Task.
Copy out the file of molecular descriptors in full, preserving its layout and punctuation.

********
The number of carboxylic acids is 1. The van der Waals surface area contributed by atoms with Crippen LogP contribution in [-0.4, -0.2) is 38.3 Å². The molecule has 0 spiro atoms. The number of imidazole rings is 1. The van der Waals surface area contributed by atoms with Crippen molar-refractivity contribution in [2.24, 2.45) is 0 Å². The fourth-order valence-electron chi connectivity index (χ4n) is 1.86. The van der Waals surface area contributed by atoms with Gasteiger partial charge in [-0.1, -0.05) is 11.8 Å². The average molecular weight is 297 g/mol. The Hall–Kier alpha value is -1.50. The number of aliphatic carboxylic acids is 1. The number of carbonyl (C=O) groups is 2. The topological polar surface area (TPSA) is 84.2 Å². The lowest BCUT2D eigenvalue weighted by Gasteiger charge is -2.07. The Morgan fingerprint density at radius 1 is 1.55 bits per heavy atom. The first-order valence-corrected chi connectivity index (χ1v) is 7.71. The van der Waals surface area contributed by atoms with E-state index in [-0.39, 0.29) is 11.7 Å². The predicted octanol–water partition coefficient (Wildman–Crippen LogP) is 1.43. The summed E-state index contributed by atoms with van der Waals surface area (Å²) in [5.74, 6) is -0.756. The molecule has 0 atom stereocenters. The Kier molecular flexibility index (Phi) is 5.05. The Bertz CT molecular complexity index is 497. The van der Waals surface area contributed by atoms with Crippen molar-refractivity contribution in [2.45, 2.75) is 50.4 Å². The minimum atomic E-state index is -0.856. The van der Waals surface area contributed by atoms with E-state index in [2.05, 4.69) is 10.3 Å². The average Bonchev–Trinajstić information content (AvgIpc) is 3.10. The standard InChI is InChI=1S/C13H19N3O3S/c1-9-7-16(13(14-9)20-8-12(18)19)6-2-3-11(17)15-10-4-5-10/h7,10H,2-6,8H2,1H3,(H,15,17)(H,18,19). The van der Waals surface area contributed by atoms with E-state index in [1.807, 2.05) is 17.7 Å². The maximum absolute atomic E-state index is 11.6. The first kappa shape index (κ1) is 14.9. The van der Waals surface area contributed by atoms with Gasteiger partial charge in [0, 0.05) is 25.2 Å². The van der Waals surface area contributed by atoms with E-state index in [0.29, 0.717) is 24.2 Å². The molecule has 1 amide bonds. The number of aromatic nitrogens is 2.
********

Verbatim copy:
The number of carboxylic acids is 1. The van der Waals surface area contributed by atoms with Crippen LogP contribution in [-0.4, -0.2) is 38.3 Å². The molecule has 0 spiro atoms. The number of imidazole rings is 1. The van der Waals surface area contributed by atoms with Crippen molar-refractivity contribution in [2.24, 2.45) is 0 Å². The fourth-order valence-electron chi connectivity index (χ4n) is 1.86. The van der Waals surface area contributed by atoms with Gasteiger partial charge in [-0.1, -0.05) is 11.8 Å². The average molecular weight is 297 g/mol. The Hall–Kier alpha value is -1.50. The number of aliphatic carboxylic acids is 1. The number of carbonyl (C=O) groups is 2. The topological polar surface area (TPSA) is 84.2 Å². The lowest BCUT2D eigenvalue weighted by Gasteiger charge is -2.07. The Morgan fingerprint density at radius 1 is 1.55 bits per heavy atom. The first-order valence-corrected chi connectivity index (χ1v) is 7.71. The van der Waals surface area contributed by atoms with E-state index in [-0.39, 0.29) is 11.7 Å². The predicted octanol–water partition coefficient (Wildman–Crippen LogP) is 1.43. The summed E-state index contributed by atoms with van der Waals surface area (Å²) in [5.74, 6) is -0.756. The molecule has 0 atom stereocenters. The Kier molecular flexibility index (Phi) is 5.05. The Bertz CT molecular complexity index is 497. The van der Waals surface area contributed by atoms with Crippen molar-refractivity contribution in [2.45, 2.75) is 50.4 Å². The minimum atomic E-state index is -0.856. The van der Waals surface area contributed by atoms with E-state index in [2.05, 4.69) is 10.3 Å². The average Bonchev–Trinajstić information content (AvgIpc) is 3.10. The standard InChI is InChI=1S/C13H19N3O3S/c1-9-7-16(13(14-9)20-8-12(18)19)6-2-3-11(17)15-10-4-5-10/h7,10H,2-6,8H2,1H3,(H,15,17)(H,18,19). The van der Waals surface area contributed by atoms with E-state index in [1.807, 2.05) is 17.7 Å². The maximum absolute atomic E-state index is 11.6. The first kappa shape index (κ1) is 14.9. The van der Waals surface area contributed by atoms with Gasteiger partial charge in [0, 0.05) is 25.2 Å². The van der Waals surface area contributed by atoms with E-state index in [0.29, 0.717) is 24.2 Å². The molecule has 1 amide bonds. The number of aromatic nitrogens is 2.